Monday, March 10, 2014

The Switch To OBP: Winners and Losers

Part 2 - Best/Worst by Position

A current trend in fantasy baseball scoring has been to replace Batting Average with On Base Percentage (OBP). Some leagues have simply replaced Batting Average with OBP, while others have added OBP as another hitting category. If your league has recently made the switch, this article is for you.



By making the switch to OBP, fantasy baseball scoring has been altered. As an owner, you need to know to what degree.  To start, we look at the league statistics from 2012 and 2013. In 2012, the league Batting Average was .255 and the OBP was .319. In 2013, the league Batting Average was .253 and the OBP was .318. The league difference between Batting Average and OBP (MLBDiff) over the last two years was roughly .065.

For fantasy baseball purposes, not every player has that same average MLBDiff. For example, Shin-Soo Choo benefits significantly from switching to an OBP system. From 2012-2013, his .284 Batting Average has not left many of his owners in awe (14th among OFs). However, his .399 OBP ranks 3rd among OFs and helps propel him into a higher tier. Shin-Soo Choo has a .115 difference between his Batting Average and OBP, which is .050 points above the MLBDiff (.115-.065).



Salvador Perez falls on the other side of the token. From 2012-2013, his .296 Batting Average ranked 5th among qualifying Catchers. However, his .325 OBP drops him all the way to 12th among qualifying Catchers. Salvador Perez has a .029 difference between his Batting Average and OBP, which is .036 points below the MLBDiff (.029-.065).

The goal of this article is NOT to rank players based on OBP. The goal of this article is to highlight certain players that substantially benefit or lose value from the switch from Batting Average to On Base Percentage.  Remember, the switch from Batting Average to OBP changes the value of players by varying degrees. Some players who would have negative value due to their poor Batting Average become positive players (see Adam Dunn). Some players who have above average Batting Averages become less valuable in the OBP setting. The following two charts represent the players that gain and lose the most value by switching to the OBP format.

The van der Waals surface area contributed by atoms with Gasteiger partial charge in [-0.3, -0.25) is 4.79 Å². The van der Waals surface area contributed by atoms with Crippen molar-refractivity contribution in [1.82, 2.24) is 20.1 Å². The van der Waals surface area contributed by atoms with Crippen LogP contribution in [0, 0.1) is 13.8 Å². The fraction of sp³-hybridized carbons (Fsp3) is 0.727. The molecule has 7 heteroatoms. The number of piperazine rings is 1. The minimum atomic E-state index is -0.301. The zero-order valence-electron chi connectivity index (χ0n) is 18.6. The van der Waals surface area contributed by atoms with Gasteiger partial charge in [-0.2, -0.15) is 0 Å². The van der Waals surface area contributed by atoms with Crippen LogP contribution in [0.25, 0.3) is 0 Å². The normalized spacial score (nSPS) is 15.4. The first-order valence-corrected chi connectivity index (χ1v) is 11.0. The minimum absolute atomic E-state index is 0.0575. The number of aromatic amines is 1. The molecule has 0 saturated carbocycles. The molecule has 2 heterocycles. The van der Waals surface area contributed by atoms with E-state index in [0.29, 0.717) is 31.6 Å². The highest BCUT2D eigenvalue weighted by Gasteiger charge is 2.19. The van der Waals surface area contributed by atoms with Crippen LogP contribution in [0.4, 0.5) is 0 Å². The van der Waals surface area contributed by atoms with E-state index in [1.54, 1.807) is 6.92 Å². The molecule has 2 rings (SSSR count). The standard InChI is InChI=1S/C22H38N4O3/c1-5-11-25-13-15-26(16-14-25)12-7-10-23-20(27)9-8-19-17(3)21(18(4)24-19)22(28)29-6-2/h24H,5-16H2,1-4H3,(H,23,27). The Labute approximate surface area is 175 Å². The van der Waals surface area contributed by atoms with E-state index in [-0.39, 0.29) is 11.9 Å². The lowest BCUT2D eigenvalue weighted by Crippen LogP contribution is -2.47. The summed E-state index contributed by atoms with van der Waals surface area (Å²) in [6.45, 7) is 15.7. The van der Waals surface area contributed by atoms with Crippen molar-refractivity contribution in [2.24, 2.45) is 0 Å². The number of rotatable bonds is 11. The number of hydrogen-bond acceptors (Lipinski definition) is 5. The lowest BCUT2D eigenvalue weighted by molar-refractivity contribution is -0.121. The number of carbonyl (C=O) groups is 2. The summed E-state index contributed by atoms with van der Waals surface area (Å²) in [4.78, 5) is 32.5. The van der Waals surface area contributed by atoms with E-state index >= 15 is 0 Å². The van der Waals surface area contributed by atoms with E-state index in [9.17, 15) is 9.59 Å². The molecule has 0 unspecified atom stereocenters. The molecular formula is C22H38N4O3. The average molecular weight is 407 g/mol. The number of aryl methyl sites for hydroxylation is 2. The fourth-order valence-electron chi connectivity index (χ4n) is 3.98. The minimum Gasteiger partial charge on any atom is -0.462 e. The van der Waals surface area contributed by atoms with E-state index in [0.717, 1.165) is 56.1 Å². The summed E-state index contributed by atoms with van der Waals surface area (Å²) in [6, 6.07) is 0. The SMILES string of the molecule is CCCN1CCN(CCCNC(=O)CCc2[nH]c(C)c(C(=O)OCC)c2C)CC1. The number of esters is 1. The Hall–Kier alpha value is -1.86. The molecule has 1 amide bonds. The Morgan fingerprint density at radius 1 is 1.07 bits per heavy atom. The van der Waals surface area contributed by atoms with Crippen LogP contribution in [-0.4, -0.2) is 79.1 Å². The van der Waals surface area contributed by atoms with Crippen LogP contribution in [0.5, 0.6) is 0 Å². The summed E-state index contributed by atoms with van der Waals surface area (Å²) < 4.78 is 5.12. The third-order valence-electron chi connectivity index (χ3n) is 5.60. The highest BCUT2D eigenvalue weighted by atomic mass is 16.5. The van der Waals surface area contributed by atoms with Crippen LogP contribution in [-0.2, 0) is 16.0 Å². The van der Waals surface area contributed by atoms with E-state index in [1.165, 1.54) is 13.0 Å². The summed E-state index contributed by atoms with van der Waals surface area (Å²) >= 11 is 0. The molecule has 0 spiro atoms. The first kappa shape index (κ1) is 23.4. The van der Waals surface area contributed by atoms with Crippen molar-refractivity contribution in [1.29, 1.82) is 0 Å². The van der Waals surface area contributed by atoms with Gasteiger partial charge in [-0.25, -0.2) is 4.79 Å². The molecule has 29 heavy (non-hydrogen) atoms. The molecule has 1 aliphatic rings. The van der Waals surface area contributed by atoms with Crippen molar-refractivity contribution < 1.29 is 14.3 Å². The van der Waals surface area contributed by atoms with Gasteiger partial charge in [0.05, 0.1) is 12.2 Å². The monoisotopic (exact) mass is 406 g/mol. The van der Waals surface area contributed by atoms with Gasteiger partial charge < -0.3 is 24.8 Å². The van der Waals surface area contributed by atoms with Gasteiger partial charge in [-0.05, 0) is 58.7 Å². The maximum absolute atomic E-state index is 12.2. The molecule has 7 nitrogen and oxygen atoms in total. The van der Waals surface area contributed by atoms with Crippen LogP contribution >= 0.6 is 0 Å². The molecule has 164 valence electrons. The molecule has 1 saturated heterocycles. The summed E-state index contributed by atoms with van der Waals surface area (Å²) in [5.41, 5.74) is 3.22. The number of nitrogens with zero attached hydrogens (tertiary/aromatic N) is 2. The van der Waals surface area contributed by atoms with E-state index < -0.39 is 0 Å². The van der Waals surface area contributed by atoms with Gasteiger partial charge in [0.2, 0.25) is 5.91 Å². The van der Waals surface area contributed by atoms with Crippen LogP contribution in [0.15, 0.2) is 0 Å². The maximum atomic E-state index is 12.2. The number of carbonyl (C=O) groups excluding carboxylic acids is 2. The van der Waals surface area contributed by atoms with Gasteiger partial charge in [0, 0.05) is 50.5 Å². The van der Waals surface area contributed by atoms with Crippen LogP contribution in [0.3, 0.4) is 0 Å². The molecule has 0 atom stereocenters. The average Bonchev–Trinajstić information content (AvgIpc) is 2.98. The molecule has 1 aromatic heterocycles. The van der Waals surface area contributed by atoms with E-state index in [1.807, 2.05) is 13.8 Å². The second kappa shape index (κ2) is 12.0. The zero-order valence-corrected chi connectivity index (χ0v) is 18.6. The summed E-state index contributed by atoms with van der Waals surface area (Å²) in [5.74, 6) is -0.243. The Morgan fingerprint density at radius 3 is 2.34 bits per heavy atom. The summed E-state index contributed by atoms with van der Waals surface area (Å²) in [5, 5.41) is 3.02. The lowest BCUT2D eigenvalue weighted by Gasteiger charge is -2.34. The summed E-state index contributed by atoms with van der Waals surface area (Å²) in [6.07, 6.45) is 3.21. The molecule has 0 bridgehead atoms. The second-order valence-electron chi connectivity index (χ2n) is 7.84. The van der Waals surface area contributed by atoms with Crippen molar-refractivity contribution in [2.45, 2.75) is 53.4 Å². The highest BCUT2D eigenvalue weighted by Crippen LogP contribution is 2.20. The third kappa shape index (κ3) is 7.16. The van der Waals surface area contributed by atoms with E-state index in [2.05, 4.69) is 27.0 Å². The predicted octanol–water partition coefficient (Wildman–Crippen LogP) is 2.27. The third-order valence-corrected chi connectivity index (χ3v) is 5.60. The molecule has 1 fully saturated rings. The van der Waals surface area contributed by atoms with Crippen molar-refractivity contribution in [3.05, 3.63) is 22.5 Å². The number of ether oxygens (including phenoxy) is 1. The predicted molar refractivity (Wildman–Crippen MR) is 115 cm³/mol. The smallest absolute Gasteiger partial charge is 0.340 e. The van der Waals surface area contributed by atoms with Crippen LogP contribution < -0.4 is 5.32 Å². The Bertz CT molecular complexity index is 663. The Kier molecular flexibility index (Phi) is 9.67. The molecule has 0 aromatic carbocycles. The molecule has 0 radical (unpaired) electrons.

(All player data was gathered from Fangraphs.com. I used the past two seasons as a sample size.)

Players Who Gain The Most:


PlayerValue Above
MLBDiff
Actual BAActual OBP
Joey Votto .068 .317.450
Dan Uggla .064 .201.330
John Jaso .053 .273.391
Josh Willingham .052 .238.355
Shin-Soo Choo .050.284.399
Adam Dunn .050.211.326
Carlos Santana .046.260.387
Yasmani Grandal .044.271.380
Mike Napoli .042.246.353
Jose Bautista .042.251.358
Alex Avila .036.235.336
Edwin Encarnacion .036.276.377
Chris Carter .036.228.329
Russell Martin .035.219.319
Mark Reynolds .035.221.321

Players Who Lose The Most:


PlayerValue Below the MLBDiffActual BAActual OBP
Alexei Ramirez -.039 .275 0.301
Omar Infante -.039 .294 0.320
Yuniesky Betancourt -.038 .218 0.245
Ichiro Suzuki -.036 .273 0.302
Salvador Perez -.036 .296 0.325
Manny Machado -.035 .279 0.309
Erick Aybar -.033 .280 0.312
Wilin Rosario -.033 .282 0.314
Nolan Arenado -.031 .267 0.301
Alcides Escobar -.029 .263 0.295
Zack Cozart -.029 .250 0.286
A.J. Pierzinski -.029 .275 0.311
Delmon Young -.029 .264 0.300
Daniel Murphy -.028 .288 0.325
J.P. Arencibia -.028 .211 0.248
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